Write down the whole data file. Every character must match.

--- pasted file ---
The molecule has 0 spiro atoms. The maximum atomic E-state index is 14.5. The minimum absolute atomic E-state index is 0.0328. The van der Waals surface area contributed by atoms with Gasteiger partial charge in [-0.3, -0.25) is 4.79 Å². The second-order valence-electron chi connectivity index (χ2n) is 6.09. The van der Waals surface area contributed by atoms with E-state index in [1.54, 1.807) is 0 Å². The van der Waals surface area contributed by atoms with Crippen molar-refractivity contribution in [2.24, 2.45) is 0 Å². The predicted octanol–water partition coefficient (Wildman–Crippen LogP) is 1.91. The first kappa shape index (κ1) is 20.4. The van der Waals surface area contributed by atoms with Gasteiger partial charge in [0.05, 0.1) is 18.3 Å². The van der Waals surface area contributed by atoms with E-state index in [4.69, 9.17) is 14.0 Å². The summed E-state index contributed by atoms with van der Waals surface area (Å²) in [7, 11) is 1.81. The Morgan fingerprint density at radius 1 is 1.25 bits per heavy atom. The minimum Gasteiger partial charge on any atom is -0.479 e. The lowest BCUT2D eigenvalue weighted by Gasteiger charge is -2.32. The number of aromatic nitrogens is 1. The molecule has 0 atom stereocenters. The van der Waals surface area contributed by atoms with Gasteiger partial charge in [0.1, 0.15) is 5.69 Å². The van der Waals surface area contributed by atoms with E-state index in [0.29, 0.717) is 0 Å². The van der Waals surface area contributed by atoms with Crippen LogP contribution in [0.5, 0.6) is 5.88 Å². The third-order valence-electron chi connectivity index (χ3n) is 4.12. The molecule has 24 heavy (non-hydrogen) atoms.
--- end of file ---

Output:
The molecule has 0 spiro atoms. The maximum atomic E-state index is 14.5. The minimum absolute atomic E-state index is 0.0328. The van der Waals surface area contributed by atoms with Gasteiger partial charge in [-0.3, -0.25) is 4.79 Å². The second-order valence-electron chi connectivity index (χ2n) is 6.09. The van der Waals surface area contributed by atoms with E-state index in [1.54, 1.807) is 0 Å². The van der Waals surface area contributed by atoms with Crippen molar-refractivity contribution in [2.24, 2.45) is 0 Å². The predicted octanol–water partition coefficient (Wildman–Crippen LogP) is 1.91. The first kappa shape index (κ1) is 20.4. The van der Waals surface area contributed by atoms with Gasteiger partial charge in [0.05, 0.1) is 18.3 Å². The van der Waals surface area contributed by atoms with E-state index in [4.69, 9.17) is 14.0 Å². The summed E-state index contributed by atoms with van der Waals surface area (Å²) in [7, 11) is 1.81. The Morgan fingerprint density at radius 1 is 1.25 bits per heavy atom. The minimum Gasteiger partial charge on any atom is -0.479 e. The lowest BCUT2D eigenvalue weighted by Gasteiger charge is -2.32. The number of aromatic nitrogens is 1. The molecule has 0 atom stereocenters. The van der Waals surface area contributed by atoms with Gasteiger partial charge in [0.1, 0.15) is 5.69 Å². The van der Waals surface area contributed by atoms with E-state index in [0.29, 0.717) is 0 Å². The van der Waals surface area contributed by atoms with Crippen LogP contribution in [0.5, 0.6) is 5.88 Å². The third-order valence-electron chi connectivity index (χ3n) is 4.12. The molecule has 24 heavy (non-hydrogen) atoms.